By Nadia Beidas
Lewis University offers opportunities for students to study abroad. Eric Spangler, Assistant Professor of Computer and Mathematical Sciences, will be leading three opportunities in China.
Following the spring 2020 semester, the first opportunity is at Sanda University in Shanghai for about five to eight weeks. Students will be able to take the classes Exploring Technology on the Global Stage or Forensics, as well as studying the Chinese language, Spangler said. Students will also attend a technical conference and spend time in Shanghai visiting the sites.
Students would also have the opportunity to study the Mandarin dialect of the Chinese language and pick up different aspects of the culture such as dance, Spangler said. Additionally, the campus is about an eight-minute walk from the metro where students can easily get to different sites or shop. Conveniences include an individual dorm room, a gym and a snack cart area where students meet after 11:30 p.m.
Additionally, Huazhong University of Science and Technology in Wuhan offers several academic workshops. For the workshops, students will stay in a hotel.
One of the workshops is Chinese Language + AI Robot. The workshop runs from July 5 through July 18. Lectures on the subject are offered including Printing & Writing Robots, Industrial Robots and Human-robot interaction.
There are also opportunities to learn the Chinese language, martial arts and calligraphy. The schedule offers visits to places such as Wuhan Museum of Science and Technology, Hubei Provincial Museum and Huawei corporation.
Another workshop is Chinese Language + Mobile Internet. The workshop also runs from July 5 to 18. Lectures include Mobile Internet in China, Machine Learning and Artificial Intelligence.
Students will also have the opportunity to learn the Chinese language as well as calligraphy and martial arts. Students will also learn how to play the Chinese Guqin, which is a traditional musical instrument. Field trips include a visit to the Yellow Crane Tower, the National Optoelectronics Research Center and iFLYTEK corporation.
Spangler said studying abroad is very beneficial for students as they get to add another component to their student experience in addition to their education. “That will enhance the learning process,” Spangler said. He also added that students will interact with people from different cultures. They will also see how other cultures handle tasks differently than how we handle tasks in the U.S. and students’ perception will change.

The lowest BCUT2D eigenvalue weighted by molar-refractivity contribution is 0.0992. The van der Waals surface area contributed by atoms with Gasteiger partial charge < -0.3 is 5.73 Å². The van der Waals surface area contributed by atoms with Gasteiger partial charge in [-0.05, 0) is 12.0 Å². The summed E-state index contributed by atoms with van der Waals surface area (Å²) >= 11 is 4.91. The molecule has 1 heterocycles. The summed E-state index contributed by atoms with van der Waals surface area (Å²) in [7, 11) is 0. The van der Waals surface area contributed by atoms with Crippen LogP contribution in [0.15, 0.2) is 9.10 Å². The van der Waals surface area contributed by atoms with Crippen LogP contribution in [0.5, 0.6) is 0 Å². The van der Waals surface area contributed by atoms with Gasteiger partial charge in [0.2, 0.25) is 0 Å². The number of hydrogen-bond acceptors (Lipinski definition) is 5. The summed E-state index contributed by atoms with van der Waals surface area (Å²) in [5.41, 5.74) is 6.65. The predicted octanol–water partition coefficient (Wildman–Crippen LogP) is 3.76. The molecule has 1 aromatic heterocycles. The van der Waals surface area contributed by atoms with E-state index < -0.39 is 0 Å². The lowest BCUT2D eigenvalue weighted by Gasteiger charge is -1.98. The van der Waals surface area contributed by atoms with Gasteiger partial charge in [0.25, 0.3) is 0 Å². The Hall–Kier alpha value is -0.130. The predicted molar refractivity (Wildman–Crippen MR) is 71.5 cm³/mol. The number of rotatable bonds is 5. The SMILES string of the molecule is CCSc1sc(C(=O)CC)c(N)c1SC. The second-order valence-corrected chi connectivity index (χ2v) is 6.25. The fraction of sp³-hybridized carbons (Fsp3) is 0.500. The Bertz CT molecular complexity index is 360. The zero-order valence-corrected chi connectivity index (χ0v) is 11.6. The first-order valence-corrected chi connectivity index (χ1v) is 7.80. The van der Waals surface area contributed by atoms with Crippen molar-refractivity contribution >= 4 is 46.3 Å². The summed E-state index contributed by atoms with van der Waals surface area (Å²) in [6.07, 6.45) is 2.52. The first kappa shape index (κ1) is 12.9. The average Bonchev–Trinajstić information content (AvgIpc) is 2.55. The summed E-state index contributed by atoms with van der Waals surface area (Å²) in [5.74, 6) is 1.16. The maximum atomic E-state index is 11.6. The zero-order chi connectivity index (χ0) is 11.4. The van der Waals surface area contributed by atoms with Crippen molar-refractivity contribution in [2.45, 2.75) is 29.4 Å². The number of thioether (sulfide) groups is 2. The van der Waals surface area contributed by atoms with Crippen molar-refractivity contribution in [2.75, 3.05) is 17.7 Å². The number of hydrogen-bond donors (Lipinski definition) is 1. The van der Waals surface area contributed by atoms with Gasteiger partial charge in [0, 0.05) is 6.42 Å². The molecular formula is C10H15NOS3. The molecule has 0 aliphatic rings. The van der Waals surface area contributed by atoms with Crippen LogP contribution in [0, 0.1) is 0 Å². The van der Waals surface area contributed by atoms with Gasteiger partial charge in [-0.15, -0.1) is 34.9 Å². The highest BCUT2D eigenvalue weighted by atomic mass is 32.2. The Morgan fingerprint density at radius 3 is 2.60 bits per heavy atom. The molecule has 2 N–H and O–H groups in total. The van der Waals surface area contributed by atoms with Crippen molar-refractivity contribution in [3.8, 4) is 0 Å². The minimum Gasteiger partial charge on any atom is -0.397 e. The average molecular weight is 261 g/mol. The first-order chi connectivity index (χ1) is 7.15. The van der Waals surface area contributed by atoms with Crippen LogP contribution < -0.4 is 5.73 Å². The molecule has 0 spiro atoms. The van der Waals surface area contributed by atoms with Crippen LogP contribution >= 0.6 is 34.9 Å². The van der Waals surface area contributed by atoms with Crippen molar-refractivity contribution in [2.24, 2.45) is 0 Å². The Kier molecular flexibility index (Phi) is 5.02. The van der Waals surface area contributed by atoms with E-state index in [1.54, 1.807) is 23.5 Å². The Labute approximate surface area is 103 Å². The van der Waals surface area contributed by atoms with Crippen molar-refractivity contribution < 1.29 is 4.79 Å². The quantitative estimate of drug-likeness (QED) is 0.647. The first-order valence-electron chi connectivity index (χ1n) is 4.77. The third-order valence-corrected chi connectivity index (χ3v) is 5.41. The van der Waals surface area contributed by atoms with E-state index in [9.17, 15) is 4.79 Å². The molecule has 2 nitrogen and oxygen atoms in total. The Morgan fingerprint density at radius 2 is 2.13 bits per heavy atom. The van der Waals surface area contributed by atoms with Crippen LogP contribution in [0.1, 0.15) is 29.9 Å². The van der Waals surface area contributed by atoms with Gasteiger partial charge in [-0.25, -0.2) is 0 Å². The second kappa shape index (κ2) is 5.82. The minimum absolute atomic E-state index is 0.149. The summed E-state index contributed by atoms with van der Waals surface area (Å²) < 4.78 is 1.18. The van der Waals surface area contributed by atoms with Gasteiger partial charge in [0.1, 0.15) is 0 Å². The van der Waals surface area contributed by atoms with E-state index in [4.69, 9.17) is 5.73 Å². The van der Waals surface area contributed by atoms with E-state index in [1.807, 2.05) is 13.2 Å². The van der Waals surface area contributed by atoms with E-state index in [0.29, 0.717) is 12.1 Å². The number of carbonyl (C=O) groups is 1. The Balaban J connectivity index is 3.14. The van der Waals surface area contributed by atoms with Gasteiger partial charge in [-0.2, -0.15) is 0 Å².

For example, time might be elastic in other countries, Spangler said. If a meeting is supposed to start at 10 a.m., it might start at 11, Spangler said. Students might not ordinarily get that experience without working for a company for several years, Spangler said.
Chris Swanson, Director of Study Abroad, said the deadlines are approaching for the summer and fall programs at the end of February. There are available opportunities to study computer science and mathematics at universities in England, Australia and Ireland, Swanson said.
“The cost of the programs, which includes housing, is Lewis tuition plus $350,” Swanson said. The $350 is the administrative fee and airfare and usually meals are not included, Swanson said.
Students also have an increased level of maturity and confidence in their abilities upon returning from study abroad programs, Swanson said. “Students who study abroad tend to have a higher focus on their major and they tend to have a higher GPA after they return,” he said and added, “After they graduate, they tend to get hired twice as fast and they tend to have about a 25 percent higher salary when they first start.”
“The ability to show a potential employer that you have international experience, that you can work with people from a variety of backgrounds and that you’re flexible with a variety of situations goes a long way,” Swanson said.
Hector Dondiego, a junior majoring in computer science with a concentration in pervasive computing, spent the fall 2019 semester in Japan.
Dondiego said he chose to study in Japan due to an interest in Japanese culture and technology he developed in high school. At the time, his attention was caught by the field of robotics as well as an interest in anime.
During his semester in Japan, Dondiego studied Elementary Japanese, Western Philosophy and Anime in Contemporary Visual Culture. Dondiego particularly enjoyed Anime in Contemporary Visual Culture. In this class, he had the opportunity to draw anime characters, work in groups to create anime media and act in a movie as part of a final project.
In the movie project, Dondiego and two other classmates played the parts of five characters. The characters were three current students, a teacher and a new student. The movie started with the three current students who did not like each other. Over the course of the movie, they learn to overcome their differences.
Dondiego was also responsible for editing the movie and other videos. He used OpenShot Video Editor and VEGAS Movie Studio 13 Platinum, and he expressed a preference for the latter. He plans to use this software in part for his future capstone project.
Dondiego saw several notable technology devices during his stay in Japan. One was Pocketalk, a device that served as a voice translator. One could speak in one’s language of origin and the device translates what is spoken to another selected language.